Today we have another Pop Quiz.
And, we actually already had this pop quiz but it’s a question we want to make sure we get right as a lot hinges on it.
So… Here we go:
When you think of cancer, what role, percentage-wise, would you guess genes play in terms of someone getting cancer?
0%? 10%? 20%? 30%? 40%? 50%? 60%? 70%? 80%? 90%? 100%?
What’s your guess?
When I recently asked a friend of mine that question (who had just lost both of her parents to cancer in the last few years and was freaked out about her future), she guessed 80%. (You?)
Well, guess what? As we’ve discussed, it’s nowhere near 80%. In fact, research shows that it’s closer to 5-10%.
In our prior series, we talked about a fascinating study regarding kids adopted at birth to bring the point home.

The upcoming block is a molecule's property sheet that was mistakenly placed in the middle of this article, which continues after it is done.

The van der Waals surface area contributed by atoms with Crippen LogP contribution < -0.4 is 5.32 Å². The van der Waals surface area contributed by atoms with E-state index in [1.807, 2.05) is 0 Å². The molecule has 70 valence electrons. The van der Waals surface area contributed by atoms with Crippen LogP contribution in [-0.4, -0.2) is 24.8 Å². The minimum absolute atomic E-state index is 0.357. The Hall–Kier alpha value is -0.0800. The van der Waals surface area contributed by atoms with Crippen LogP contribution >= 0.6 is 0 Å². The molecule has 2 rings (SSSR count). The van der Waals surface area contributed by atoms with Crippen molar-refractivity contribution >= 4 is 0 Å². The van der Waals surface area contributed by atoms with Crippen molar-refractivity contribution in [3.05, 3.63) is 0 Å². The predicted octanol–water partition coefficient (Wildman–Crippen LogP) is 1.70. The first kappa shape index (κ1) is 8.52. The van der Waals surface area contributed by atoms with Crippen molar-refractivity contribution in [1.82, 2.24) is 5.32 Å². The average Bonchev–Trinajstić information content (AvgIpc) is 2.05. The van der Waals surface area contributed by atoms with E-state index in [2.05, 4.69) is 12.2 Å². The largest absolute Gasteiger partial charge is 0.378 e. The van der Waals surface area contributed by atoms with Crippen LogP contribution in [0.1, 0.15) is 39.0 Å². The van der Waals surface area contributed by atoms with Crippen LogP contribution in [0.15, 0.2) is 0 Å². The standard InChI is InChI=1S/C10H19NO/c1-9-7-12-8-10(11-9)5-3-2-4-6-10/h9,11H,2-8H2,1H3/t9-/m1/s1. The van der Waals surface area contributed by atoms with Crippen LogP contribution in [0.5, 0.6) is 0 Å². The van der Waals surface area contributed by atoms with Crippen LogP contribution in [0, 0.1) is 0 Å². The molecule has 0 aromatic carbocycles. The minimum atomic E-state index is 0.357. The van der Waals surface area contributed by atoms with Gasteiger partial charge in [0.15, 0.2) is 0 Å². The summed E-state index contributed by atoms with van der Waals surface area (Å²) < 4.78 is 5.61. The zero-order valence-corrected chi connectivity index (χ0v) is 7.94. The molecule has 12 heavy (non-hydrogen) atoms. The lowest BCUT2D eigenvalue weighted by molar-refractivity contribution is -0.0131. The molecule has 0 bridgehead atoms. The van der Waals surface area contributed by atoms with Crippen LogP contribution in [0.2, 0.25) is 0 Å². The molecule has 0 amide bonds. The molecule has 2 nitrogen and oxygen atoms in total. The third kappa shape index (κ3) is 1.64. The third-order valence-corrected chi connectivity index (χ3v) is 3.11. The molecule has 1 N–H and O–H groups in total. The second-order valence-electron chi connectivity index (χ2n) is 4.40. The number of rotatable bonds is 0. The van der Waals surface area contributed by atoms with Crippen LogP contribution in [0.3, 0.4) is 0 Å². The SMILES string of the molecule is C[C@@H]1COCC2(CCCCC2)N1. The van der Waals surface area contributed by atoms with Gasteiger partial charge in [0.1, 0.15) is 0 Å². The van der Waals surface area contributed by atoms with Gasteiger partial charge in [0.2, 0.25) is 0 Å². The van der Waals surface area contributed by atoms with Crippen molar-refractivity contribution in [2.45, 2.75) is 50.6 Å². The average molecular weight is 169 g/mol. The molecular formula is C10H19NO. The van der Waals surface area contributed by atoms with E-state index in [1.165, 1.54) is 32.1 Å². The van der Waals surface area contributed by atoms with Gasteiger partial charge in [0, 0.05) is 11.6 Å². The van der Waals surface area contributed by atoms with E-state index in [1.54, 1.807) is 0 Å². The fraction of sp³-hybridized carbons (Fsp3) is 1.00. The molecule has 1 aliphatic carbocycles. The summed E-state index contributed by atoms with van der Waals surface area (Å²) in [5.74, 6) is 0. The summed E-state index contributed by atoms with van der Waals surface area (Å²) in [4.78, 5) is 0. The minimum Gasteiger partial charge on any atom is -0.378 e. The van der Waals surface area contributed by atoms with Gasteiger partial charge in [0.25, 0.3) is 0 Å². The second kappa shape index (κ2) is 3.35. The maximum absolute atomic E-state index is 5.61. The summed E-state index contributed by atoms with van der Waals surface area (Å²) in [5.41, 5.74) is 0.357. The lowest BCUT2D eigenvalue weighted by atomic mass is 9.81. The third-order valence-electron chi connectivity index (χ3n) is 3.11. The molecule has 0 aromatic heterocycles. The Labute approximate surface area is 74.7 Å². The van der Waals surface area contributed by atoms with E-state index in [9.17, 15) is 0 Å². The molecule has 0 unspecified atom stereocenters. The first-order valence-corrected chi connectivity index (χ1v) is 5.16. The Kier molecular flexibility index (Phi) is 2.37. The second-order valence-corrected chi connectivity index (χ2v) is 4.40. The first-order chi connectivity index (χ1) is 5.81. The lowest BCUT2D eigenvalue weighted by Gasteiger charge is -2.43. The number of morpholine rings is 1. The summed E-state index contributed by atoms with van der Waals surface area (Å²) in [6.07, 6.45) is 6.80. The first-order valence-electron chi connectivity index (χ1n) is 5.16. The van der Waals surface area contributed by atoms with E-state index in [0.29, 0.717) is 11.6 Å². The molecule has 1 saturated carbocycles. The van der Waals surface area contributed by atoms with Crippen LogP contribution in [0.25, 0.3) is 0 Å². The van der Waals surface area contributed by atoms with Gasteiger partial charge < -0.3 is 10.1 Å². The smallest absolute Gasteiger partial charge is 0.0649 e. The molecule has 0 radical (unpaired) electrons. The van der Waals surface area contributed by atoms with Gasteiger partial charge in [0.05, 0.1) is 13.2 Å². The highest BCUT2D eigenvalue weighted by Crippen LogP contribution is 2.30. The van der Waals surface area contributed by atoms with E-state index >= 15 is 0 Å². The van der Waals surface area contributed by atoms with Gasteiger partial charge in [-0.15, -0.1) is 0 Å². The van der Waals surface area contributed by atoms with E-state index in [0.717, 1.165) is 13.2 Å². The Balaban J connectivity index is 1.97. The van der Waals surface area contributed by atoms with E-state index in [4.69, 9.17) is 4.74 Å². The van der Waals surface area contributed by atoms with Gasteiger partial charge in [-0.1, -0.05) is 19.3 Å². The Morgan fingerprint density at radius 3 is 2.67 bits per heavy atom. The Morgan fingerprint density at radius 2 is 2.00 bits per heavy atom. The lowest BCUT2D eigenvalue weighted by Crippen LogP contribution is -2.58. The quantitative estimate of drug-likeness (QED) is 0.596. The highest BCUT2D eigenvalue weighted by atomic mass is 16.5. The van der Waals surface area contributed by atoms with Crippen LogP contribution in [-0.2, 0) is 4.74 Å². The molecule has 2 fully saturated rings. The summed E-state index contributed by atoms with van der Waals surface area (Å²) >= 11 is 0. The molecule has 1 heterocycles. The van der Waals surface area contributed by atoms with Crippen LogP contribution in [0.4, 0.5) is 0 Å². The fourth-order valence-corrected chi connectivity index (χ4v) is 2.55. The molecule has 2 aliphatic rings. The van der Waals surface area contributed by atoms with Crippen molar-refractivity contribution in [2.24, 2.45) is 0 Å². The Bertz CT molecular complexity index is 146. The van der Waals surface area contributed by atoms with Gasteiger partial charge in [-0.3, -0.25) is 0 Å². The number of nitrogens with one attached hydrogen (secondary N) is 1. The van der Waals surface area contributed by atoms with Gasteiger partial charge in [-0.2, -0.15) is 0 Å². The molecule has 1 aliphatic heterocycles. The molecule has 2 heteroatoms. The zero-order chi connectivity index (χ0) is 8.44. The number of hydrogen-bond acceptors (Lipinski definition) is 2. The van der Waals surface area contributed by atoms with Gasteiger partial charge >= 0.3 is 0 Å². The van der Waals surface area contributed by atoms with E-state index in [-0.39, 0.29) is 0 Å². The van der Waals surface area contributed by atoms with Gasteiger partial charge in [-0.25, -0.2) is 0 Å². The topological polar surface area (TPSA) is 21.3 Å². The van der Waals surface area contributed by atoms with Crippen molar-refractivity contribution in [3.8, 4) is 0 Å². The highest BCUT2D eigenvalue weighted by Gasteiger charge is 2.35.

Recap: A study in Denmark looked at over 1,000 kids adopted at birth. Whether or not their biological parents got cancer before age 50 had NO effect on the kids. BUT… If the adoptive parents got cancer before age 50, that increased the kinds risk by 5 (FIVE!) times.
How is that possible?
Well, the adoptive parents (obviously) didn’t pass on GENES. But they did pass on HABITS.
What, specifically, did those bad habits do?
That leads us to the two conflicting theories on the ORIGINS of cancer.
Which is the focus of our next +1.
Today’s focus: If you still think bad genes cause cancer, rethink that.
As Nobel-prize winner Elizabeth Blackburn tells us in her great book The Telomere Effect, “Genes load the gun but the environment pulls the trigger.”
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